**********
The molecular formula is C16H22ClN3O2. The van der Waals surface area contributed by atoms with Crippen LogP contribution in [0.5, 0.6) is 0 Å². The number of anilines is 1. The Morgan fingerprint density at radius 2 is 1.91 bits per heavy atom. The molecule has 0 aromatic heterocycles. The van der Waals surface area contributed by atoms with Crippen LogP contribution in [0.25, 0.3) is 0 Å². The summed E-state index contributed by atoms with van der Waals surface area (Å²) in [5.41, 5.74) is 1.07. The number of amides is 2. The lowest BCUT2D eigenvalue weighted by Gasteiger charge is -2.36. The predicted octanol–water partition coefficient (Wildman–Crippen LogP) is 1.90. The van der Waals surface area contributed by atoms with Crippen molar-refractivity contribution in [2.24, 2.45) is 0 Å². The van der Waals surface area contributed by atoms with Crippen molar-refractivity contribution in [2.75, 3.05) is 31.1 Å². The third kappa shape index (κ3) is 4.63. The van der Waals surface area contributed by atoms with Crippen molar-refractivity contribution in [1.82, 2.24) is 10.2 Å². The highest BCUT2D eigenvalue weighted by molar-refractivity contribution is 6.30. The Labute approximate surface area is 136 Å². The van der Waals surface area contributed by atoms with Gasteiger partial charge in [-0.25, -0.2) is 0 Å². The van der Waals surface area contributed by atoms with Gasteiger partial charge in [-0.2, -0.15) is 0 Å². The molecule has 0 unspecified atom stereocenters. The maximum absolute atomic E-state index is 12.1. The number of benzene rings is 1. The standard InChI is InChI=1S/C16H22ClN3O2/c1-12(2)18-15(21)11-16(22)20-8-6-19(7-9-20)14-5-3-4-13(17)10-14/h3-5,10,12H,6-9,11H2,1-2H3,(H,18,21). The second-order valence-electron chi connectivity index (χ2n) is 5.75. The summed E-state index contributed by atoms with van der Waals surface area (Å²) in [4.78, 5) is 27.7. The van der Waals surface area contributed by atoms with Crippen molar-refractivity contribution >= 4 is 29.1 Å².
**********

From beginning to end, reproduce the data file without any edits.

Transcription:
The molecular formula is C16H22ClN3O2. The van der Waals surface area contributed by atoms with Crippen LogP contribution in [0.5, 0.6) is 0 Å². The number of anilines is 1. The Morgan fingerprint density at radius 2 is 1.91 bits per heavy atom. The molecule has 0 aromatic heterocycles. The van der Waals surface area contributed by atoms with Crippen LogP contribution in [0.25, 0.3) is 0 Å². The summed E-state index contributed by atoms with van der Waals surface area (Å²) in [5.41, 5.74) is 1.07. The number of amides is 2. The lowest BCUT2D eigenvalue weighted by Gasteiger charge is -2.36. The predicted octanol–water partition coefficient (Wildman–Crippen LogP) is 1.90. The van der Waals surface area contributed by atoms with Crippen molar-refractivity contribution in [2.24, 2.45) is 0 Å². The van der Waals surface area contributed by atoms with Crippen molar-refractivity contribution in [2.75, 3.05) is 31.1 Å². The third kappa shape index (κ3) is 4.63. The van der Waals surface area contributed by atoms with Crippen molar-refractivity contribution in [1.82, 2.24) is 10.2 Å². The highest BCUT2D eigenvalue weighted by molar-refractivity contribution is 6.30. The Labute approximate surface area is 136 Å². The van der Waals surface area contributed by atoms with Gasteiger partial charge in [-0.25, -0.2) is 0 Å². The van der Waals surface area contributed by atoms with Gasteiger partial charge in [-0.2, -0.15) is 0 Å². The molecule has 0 unspecified atom stereocenters. The maximum absolute atomic E-state index is 12.1. The number of benzene rings is 1. The standard InChI is InChI=1S/C16H22ClN3O2/c1-12(2)18-15(21)11-16(22)20-8-6-19(7-9-20)14-5-3-4-13(17)10-14/h3-5,10,12H,6-9,11H2,1-2H3,(H,18,21). The second-order valence-electron chi connectivity index (χ2n) is 5.75. The summed E-state index contributed by atoms with van der Waals surface area (Å²) in [4.78, 5) is 27.7. The van der Waals surface area contributed by atoms with Crippen molar-refractivity contribution >= 4 is 29.1 Å².